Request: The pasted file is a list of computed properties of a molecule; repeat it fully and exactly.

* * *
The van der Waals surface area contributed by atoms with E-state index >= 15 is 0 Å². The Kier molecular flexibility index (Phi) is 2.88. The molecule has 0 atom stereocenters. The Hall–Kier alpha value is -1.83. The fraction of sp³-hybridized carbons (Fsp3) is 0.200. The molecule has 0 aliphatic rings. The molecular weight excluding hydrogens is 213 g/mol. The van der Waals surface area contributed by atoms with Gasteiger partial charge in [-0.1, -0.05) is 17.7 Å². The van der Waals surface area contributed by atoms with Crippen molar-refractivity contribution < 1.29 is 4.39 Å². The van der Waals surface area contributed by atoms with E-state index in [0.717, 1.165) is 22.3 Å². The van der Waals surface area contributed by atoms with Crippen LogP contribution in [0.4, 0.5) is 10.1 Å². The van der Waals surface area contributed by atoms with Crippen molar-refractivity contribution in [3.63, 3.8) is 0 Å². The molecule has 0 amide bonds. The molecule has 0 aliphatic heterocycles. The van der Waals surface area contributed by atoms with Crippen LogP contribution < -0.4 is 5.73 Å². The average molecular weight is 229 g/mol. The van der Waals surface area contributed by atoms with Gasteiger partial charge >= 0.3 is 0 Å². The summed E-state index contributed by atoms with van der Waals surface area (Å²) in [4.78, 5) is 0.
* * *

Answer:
The van der Waals surface area contributed by atoms with E-state index >= 15 is 0 Å². The Kier molecular flexibility index (Phi) is 2.88. The molecule has 0 atom stereocenters. The Hall–Kier alpha value is -1.83. The fraction of sp³-hybridized carbons (Fsp3) is 0.200. The molecule has 0 aliphatic rings. The molecular weight excluding hydrogens is 213 g/mol. The van der Waals surface area contributed by atoms with Gasteiger partial charge in [-0.1, -0.05) is 17.7 Å². The van der Waals surface area contributed by atoms with Crippen molar-refractivity contribution < 1.29 is 4.39 Å². The van der Waals surface area contributed by atoms with E-state index in [0.717, 1.165) is 22.3 Å². The van der Waals surface area contributed by atoms with Crippen LogP contribution in [0.4, 0.5) is 10.1 Å². The van der Waals surface area contributed by atoms with Crippen molar-refractivity contribution in [3.63, 3.8) is 0 Å². The molecule has 0 amide bonds. The molecule has 0 aliphatic heterocycles. The van der Waals surface area contributed by atoms with Crippen LogP contribution < -0.4 is 5.73 Å². The average molecular weight is 229 g/mol. The van der Waals surface area contributed by atoms with Gasteiger partial charge >= 0.3 is 0 Å². The summed E-state index contributed by atoms with van der Waals surface area (Å²) in [4.78, 5) is 0.